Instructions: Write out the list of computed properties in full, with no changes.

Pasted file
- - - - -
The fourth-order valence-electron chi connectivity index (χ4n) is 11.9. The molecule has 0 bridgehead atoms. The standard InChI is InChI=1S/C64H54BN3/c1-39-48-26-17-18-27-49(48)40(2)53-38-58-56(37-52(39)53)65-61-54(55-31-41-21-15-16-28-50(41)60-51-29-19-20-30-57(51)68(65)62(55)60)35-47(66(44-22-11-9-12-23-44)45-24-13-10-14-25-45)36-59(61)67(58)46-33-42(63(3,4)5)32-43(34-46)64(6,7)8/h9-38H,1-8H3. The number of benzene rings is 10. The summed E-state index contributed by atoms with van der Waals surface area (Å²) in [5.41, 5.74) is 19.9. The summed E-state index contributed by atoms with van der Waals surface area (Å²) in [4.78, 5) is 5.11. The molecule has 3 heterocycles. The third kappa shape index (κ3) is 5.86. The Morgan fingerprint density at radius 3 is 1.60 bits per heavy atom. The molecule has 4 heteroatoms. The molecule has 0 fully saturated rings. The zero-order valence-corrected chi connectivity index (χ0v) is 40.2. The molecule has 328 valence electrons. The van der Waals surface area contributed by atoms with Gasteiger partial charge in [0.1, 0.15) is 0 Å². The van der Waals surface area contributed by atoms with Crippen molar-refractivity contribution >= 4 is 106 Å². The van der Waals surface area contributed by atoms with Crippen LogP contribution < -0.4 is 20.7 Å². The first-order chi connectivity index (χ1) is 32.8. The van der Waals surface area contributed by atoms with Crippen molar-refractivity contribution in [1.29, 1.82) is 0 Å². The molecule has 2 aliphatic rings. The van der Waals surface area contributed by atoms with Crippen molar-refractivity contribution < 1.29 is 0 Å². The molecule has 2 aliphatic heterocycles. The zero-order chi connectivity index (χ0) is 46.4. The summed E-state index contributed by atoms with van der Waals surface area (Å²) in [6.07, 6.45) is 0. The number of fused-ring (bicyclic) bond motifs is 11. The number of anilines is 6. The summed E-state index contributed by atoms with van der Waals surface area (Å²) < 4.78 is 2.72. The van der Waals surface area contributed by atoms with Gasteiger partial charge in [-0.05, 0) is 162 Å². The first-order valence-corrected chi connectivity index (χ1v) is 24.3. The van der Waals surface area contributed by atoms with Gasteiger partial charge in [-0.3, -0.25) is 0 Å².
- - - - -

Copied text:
The fourth-order valence-electron chi connectivity index (χ4n) is 11.9. The molecule has 0 bridgehead atoms. The standard InChI is InChI=1S/C64H54BN3/c1-39-48-26-17-18-27-49(48)40(2)53-38-58-56(37-52(39)53)65-61-54(55-31-41-21-15-16-28-50(41)60-51-29-19-20-30-57(51)68(65)62(55)60)35-47(66(44-22-11-9-12-23-44)45-24-13-10-14-25-45)36-59(61)67(58)46-33-42(63(3,4)5)32-43(34-46)64(6,7)8/h9-38H,1-8H3. The number of benzene rings is 10. The summed E-state index contributed by atoms with van der Waals surface area (Å²) in [5.41, 5.74) is 19.9. The summed E-state index contributed by atoms with van der Waals surface area (Å²) in [4.78, 5) is 5.11. The molecule has 3 heterocycles. The third kappa shape index (κ3) is 5.86. The Morgan fingerprint density at radius 3 is 1.60 bits per heavy atom. The molecule has 4 heteroatoms. The molecule has 0 fully saturated rings. The zero-order valence-corrected chi connectivity index (χ0v) is 40.2. The molecule has 328 valence electrons. The van der Waals surface area contributed by atoms with Gasteiger partial charge in [0.1, 0.15) is 0 Å². The van der Waals surface area contributed by atoms with Crippen molar-refractivity contribution >= 4 is 106 Å². The van der Waals surface area contributed by atoms with Crippen LogP contribution < -0.4 is 20.7 Å². The first-order chi connectivity index (χ1) is 32.8. The van der Waals surface area contributed by atoms with Crippen molar-refractivity contribution in [1.29, 1.82) is 0 Å². The molecule has 2 aliphatic rings. The van der Waals surface area contributed by atoms with Crippen molar-refractivity contribution < 1.29 is 0 Å². The molecule has 2 aliphatic heterocycles. The zero-order chi connectivity index (χ0) is 46.4. The summed E-state index contributed by atoms with van der Waals surface area (Å²) in [6.07, 6.45) is 0. The number of fused-ring (bicyclic) bond motifs is 11. The number of anilines is 6. The summed E-state index contributed by atoms with van der Waals surface area (Å²) < 4.78 is 2.72. The van der Waals surface area contributed by atoms with Gasteiger partial charge in [-0.05, 0) is 162 Å². The first-order valence-corrected chi connectivity index (χ1v) is 24.3. The van der Waals surface area contributed by atoms with Gasteiger partial charge in [-0.3, -0.25) is 0 Å².